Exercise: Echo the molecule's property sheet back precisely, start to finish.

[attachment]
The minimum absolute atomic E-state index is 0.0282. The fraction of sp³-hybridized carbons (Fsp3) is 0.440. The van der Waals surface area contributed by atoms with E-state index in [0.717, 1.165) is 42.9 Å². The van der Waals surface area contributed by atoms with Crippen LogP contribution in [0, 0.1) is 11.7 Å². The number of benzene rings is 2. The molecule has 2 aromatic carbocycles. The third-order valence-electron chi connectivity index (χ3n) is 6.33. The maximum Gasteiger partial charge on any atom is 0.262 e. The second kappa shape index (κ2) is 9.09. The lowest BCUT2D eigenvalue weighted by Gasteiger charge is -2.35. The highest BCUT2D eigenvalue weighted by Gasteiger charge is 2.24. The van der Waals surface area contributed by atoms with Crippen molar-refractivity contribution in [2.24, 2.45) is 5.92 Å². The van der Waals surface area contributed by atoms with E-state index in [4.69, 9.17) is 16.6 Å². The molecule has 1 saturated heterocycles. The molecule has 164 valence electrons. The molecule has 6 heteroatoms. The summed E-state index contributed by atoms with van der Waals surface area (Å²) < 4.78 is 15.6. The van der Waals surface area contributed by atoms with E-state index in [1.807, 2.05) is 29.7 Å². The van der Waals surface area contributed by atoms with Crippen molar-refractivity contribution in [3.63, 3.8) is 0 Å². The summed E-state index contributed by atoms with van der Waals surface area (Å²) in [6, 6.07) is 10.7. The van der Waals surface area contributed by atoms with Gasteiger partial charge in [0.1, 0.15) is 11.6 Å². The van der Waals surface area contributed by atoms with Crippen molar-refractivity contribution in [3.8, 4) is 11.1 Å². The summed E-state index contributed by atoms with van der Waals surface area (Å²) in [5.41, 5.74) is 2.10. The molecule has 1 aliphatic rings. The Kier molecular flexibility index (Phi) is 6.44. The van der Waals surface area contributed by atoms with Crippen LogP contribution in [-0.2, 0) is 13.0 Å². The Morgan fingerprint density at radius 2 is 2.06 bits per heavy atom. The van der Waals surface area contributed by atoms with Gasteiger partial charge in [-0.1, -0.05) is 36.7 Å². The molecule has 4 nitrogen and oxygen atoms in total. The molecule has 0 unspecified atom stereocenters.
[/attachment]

The minimum absolute atomic E-state index is 0.0282. The fraction of sp³-hybridized carbons (Fsp3) is 0.440. The van der Waals surface area contributed by atoms with E-state index in [0.717, 1.165) is 42.9 Å². The van der Waals surface area contributed by atoms with Crippen LogP contribution in [0, 0.1) is 11.7 Å². The number of benzene rings is 2. The molecule has 2 aromatic carbocycles. The third-order valence-electron chi connectivity index (χ3n) is 6.33. The maximum Gasteiger partial charge on any atom is 0.262 e. The second kappa shape index (κ2) is 9.09. The lowest BCUT2D eigenvalue weighted by Gasteiger charge is -2.35. The highest BCUT2D eigenvalue weighted by Gasteiger charge is 2.24. The van der Waals surface area contributed by atoms with Crippen molar-refractivity contribution in [2.24, 2.45) is 5.92 Å². The van der Waals surface area contributed by atoms with E-state index in [4.69, 9.17) is 16.6 Å². The molecule has 1 saturated heterocycles. The molecule has 164 valence electrons. The molecule has 6 heteroatoms. The summed E-state index contributed by atoms with van der Waals surface area (Å²) < 4.78 is 15.6. The van der Waals surface area contributed by atoms with E-state index in [1.807, 2.05) is 29.7 Å². The van der Waals surface area contributed by atoms with Crippen molar-refractivity contribution in [3.63, 3.8) is 0 Å². The summed E-state index contributed by atoms with van der Waals surface area (Å²) in [6, 6.07) is 10.7. The van der Waals surface area contributed by atoms with Gasteiger partial charge in [0.1, 0.15) is 11.6 Å². The van der Waals surface area contributed by atoms with Crippen molar-refractivity contribution in [3.8, 4) is 11.1 Å². The summed E-state index contributed by atoms with van der Waals surface area (Å²) in [5.41, 5.74) is 2.10. The molecule has 1 aliphatic rings. The Kier molecular flexibility index (Phi) is 6.44. The van der Waals surface area contributed by atoms with Crippen LogP contribution in [-0.2, 0) is 13.0 Å². The Morgan fingerprint density at radius 2 is 2.06 bits per heavy atom. The van der Waals surface area contributed by atoms with Gasteiger partial charge in [-0.1, -0.05) is 36.7 Å². The molecule has 4 nitrogen and oxygen atoms in total. The molecule has 0 unspecified atom stereocenters.